27 Apr Obesity and Covid: Connecting the Two
Three months ago, the phrase “new normal” didn’t exist. And then the corona pandemic hit. As we have settled into our new reality of working via Zoom and wearing face masks and gloves to the grocery store, we have also discovered a great deal about this virus in a relatively short time. The medical community has provided endless data reports dissecting patient demographics. Everything from age, gender, income level to pre-existing conditions has been documented. It may not come as a surprise that people with diabetes and high blood pressure are at higher risk for contracting coronavirus and suffering from a more severe case, and even worse, fatality.
However, there is another factor in the demographic polls that continues to climb: obesity.
According to the World Obesity Federation, a high weight will correlate with the population who contracts COVID-19. With over 40% of Americans being severely overweight or obese, this is a significant issue which needs to be addressed. According to the New York Times, the COVID-19 does not discriminate – it affects people all of all ages struggling with obesity.
It is critical to raise awareness to the situation, understand this phenomenon, and offer solutions to the community.
Why are those struggling with obesity more susceptible to contracting viruses? Since obese patients are more likely to have restrictive lung diseases such as sleep apnea and asthma, they have less air that is stored in the lungs. Excessive weight also causes chronic inflammation throughout the body which lowers its ability to fight viral respiratory infection. This is caused by white blood cells emitting a protein called cytokines. In a person who is obese, instead of the cytokines only being emitted when a virus is attacking the body, they are emitted continuously. The body’s immune system is then always on high alert, which in turn weakens it.
Not only does excess weight pose as being a threat to contracting the virus, it also makes treatment more difficult. Even before the threat of COVID-19, health systems have not been properly equipped to treat patients with obesity. This current crisis is only exacerbating the issue.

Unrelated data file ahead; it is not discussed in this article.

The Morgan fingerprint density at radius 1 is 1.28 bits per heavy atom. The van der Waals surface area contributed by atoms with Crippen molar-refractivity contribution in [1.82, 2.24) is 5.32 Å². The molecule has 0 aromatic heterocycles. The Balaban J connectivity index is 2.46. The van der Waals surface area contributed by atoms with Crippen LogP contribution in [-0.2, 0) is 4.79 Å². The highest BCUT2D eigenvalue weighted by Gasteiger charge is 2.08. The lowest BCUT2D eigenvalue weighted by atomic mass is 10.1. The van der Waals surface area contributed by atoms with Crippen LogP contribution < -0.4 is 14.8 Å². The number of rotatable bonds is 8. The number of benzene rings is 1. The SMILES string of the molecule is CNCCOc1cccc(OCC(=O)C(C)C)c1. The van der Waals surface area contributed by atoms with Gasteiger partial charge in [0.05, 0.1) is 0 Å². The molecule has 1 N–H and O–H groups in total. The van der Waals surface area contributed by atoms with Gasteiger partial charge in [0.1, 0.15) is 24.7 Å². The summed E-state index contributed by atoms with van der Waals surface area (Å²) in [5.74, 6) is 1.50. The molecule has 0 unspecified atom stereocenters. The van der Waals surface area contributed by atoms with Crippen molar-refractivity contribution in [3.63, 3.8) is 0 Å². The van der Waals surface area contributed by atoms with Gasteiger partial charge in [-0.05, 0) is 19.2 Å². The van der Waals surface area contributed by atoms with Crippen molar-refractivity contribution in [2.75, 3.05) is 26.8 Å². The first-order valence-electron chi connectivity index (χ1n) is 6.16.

It is more difficult to treat people who are obese for three main reasons:
- They have excess fatty tissue that makes ventilators more dangerous than helpful to use.
- The World Obesity Foundation explains that obtaining diagnostic imaging is more difficult because there are weight limits on these machines.
- Those who carry significant excess weight are more difficult to transport in a time of crisis.
How can you improve this situation?
You may be suffering from obesity and don’t have the ability to undergo a weight loss procedure such as the sleeve gastrectomy. You may have a BMI between 25-30 which shows you are overweight. In either situation, there are preventative measures you can take to reduce your chances of contracting Covid-19 and suffering from a severe case.
- Go to the farmers market (if possible): Not only will you be supporting the local economy, you will be buying whole, unprocessed foods filled with nutrients and vitamins your body needs to fight off infection.
- Skip the snack aisle: If you have it in the house, you will eat it. With so much free time, it is easy to eat throughout the day, which adds up to a lot of extra calories that turn into pounds. Get the Chips Ahoy cookies out of the shopping cart. Replace with chopped veggies.
- Go for walks: Although gyms and fitness centers are closed, you can take advantage of California weather and go for walks in your neighborhood. Bonus: you’re still practicing social distancing, getting some Vitamin D which will help improve your mood, and burning extra calories.
- Your living room = your new gym: Instagram, Youtube, and gyms all have free workout classes that you can do from your living room. Slide the coffee table over and get lunging.
- Meditate: With apps like Calm or Headspace that have free programs, meditating has never been easier. Meditation helps reduce stress, which can help prevent overeating or binge-eating.